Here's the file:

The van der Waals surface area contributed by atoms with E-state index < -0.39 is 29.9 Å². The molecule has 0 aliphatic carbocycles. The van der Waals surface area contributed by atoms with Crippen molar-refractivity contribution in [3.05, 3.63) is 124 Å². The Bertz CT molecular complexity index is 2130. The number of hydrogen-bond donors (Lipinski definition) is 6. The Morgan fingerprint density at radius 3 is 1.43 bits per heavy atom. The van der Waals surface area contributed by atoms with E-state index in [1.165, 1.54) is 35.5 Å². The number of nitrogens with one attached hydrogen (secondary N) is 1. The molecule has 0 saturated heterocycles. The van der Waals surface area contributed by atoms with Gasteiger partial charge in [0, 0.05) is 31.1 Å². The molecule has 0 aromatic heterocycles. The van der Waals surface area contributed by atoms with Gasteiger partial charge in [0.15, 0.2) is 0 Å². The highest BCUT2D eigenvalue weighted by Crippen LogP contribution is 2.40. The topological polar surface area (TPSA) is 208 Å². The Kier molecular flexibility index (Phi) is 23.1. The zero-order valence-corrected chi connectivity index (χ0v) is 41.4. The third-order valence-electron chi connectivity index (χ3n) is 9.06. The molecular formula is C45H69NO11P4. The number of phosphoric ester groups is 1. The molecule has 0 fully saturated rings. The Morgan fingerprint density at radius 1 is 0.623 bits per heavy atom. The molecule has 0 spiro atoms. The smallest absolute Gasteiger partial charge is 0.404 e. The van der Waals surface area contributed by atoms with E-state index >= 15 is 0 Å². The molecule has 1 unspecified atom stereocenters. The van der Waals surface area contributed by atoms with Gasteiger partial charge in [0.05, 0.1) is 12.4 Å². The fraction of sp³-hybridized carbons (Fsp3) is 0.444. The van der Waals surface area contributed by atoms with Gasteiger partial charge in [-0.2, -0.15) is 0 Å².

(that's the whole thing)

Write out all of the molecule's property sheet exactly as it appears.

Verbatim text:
The van der Waals surface area contributed by atoms with E-state index < -0.39 is 29.9 Å². The molecule has 0 aliphatic carbocycles. The van der Waals surface area contributed by atoms with Crippen molar-refractivity contribution in [3.05, 3.63) is 124 Å². The Bertz CT molecular complexity index is 2130. The number of hydrogen-bond donors (Lipinski definition) is 6. The Morgan fingerprint density at radius 3 is 1.43 bits per heavy atom. The van der Waals surface area contributed by atoms with E-state index in [1.165, 1.54) is 35.5 Å². The number of nitrogens with one attached hydrogen (secondary N) is 1. The molecule has 0 saturated heterocycles. The van der Waals surface area contributed by atoms with Gasteiger partial charge in [0, 0.05) is 31.1 Å². The molecule has 0 aromatic heterocycles. The van der Waals surface area contributed by atoms with Gasteiger partial charge in [0.15, 0.2) is 0 Å². The highest BCUT2D eigenvalue weighted by Crippen LogP contribution is 2.40. The topological polar surface area (TPSA) is 208 Å². The Kier molecular flexibility index (Phi) is 23.1. The zero-order valence-corrected chi connectivity index (χ0v) is 41.4. The third-order valence-electron chi connectivity index (χ3n) is 9.06. The molecular formula is C45H69NO11P4. The number of phosphoric ester groups is 1. The molecule has 0 fully saturated rings. The Morgan fingerprint density at radius 1 is 0.623 bits per heavy atom. The molecule has 0 spiro atoms. The smallest absolute Gasteiger partial charge is 0.404 e. The van der Waals surface area contributed by atoms with E-state index >= 15 is 0 Å². The molecule has 1 unspecified atom stereocenters. The van der Waals surface area contributed by atoms with Gasteiger partial charge in [0.05, 0.1) is 12.4 Å². The fraction of sp³-hybridized carbons (Fsp3) is 0.444. The van der Waals surface area contributed by atoms with Gasteiger partial charge in [-0.2, -0.15) is 0 Å².